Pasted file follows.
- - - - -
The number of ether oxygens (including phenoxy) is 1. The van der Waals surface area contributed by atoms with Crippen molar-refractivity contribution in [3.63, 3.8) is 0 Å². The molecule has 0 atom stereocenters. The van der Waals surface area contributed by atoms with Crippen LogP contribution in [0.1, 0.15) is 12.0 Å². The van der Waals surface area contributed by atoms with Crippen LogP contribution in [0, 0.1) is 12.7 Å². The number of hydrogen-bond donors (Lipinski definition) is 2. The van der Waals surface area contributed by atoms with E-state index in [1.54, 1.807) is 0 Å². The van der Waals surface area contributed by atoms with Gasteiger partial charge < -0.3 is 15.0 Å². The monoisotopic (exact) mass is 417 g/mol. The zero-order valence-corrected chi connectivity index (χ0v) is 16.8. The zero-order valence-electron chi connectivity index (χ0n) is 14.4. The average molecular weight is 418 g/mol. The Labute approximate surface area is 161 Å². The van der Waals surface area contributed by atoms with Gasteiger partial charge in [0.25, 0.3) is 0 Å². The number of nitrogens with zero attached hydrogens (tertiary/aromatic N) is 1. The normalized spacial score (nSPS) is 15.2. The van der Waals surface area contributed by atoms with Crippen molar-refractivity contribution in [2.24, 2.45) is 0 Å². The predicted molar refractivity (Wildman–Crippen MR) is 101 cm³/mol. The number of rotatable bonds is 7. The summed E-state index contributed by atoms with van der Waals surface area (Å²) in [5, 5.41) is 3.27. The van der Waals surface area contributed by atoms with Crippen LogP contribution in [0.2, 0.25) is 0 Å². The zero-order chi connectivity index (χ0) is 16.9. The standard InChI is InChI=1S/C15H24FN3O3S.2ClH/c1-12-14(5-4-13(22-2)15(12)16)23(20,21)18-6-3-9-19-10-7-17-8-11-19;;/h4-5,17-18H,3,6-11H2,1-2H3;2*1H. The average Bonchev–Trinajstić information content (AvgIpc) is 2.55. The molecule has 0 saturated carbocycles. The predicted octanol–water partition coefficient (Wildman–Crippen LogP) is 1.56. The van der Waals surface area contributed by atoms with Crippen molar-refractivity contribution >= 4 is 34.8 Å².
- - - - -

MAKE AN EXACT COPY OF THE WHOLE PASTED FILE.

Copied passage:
The number of ether oxygens (including phenoxy) is 1. The van der Waals surface area contributed by atoms with Crippen molar-refractivity contribution in [3.63, 3.8) is 0 Å². The molecule has 0 atom stereocenters. The van der Waals surface area contributed by atoms with Crippen LogP contribution in [0.1, 0.15) is 12.0 Å². The van der Waals surface area contributed by atoms with Crippen LogP contribution in [0, 0.1) is 12.7 Å². The number of hydrogen-bond donors (Lipinski definition) is 2. The van der Waals surface area contributed by atoms with E-state index in [1.54, 1.807) is 0 Å². The van der Waals surface area contributed by atoms with Gasteiger partial charge < -0.3 is 15.0 Å². The monoisotopic (exact) mass is 417 g/mol. The zero-order valence-corrected chi connectivity index (χ0v) is 16.8. The zero-order valence-electron chi connectivity index (χ0n) is 14.4. The average molecular weight is 418 g/mol. The Labute approximate surface area is 161 Å². The van der Waals surface area contributed by atoms with Gasteiger partial charge in [0.25, 0.3) is 0 Å². The number of nitrogens with zero attached hydrogens (tertiary/aromatic N) is 1. The normalized spacial score (nSPS) is 15.2. The van der Waals surface area contributed by atoms with Crippen molar-refractivity contribution in [2.24, 2.45) is 0 Å². The predicted molar refractivity (Wildman–Crippen MR) is 101 cm³/mol. The number of rotatable bonds is 7. The summed E-state index contributed by atoms with van der Waals surface area (Å²) in [5, 5.41) is 3.27. The van der Waals surface area contributed by atoms with Crippen LogP contribution in [0.2, 0.25) is 0 Å². The zero-order chi connectivity index (χ0) is 16.9. The standard InChI is InChI=1S/C15H24FN3O3S.2ClH/c1-12-14(5-4-13(22-2)15(12)16)23(20,21)18-6-3-9-19-10-7-17-8-11-19;;/h4-5,17-18H,3,6-11H2,1-2H3;2*1H. The average Bonchev–Trinajstić information content (AvgIpc) is 2.55. The molecule has 0 saturated carbocycles. The predicted octanol–water partition coefficient (Wildman–Crippen LogP) is 1.56. The van der Waals surface area contributed by atoms with Crippen molar-refractivity contribution >= 4 is 34.8 Å².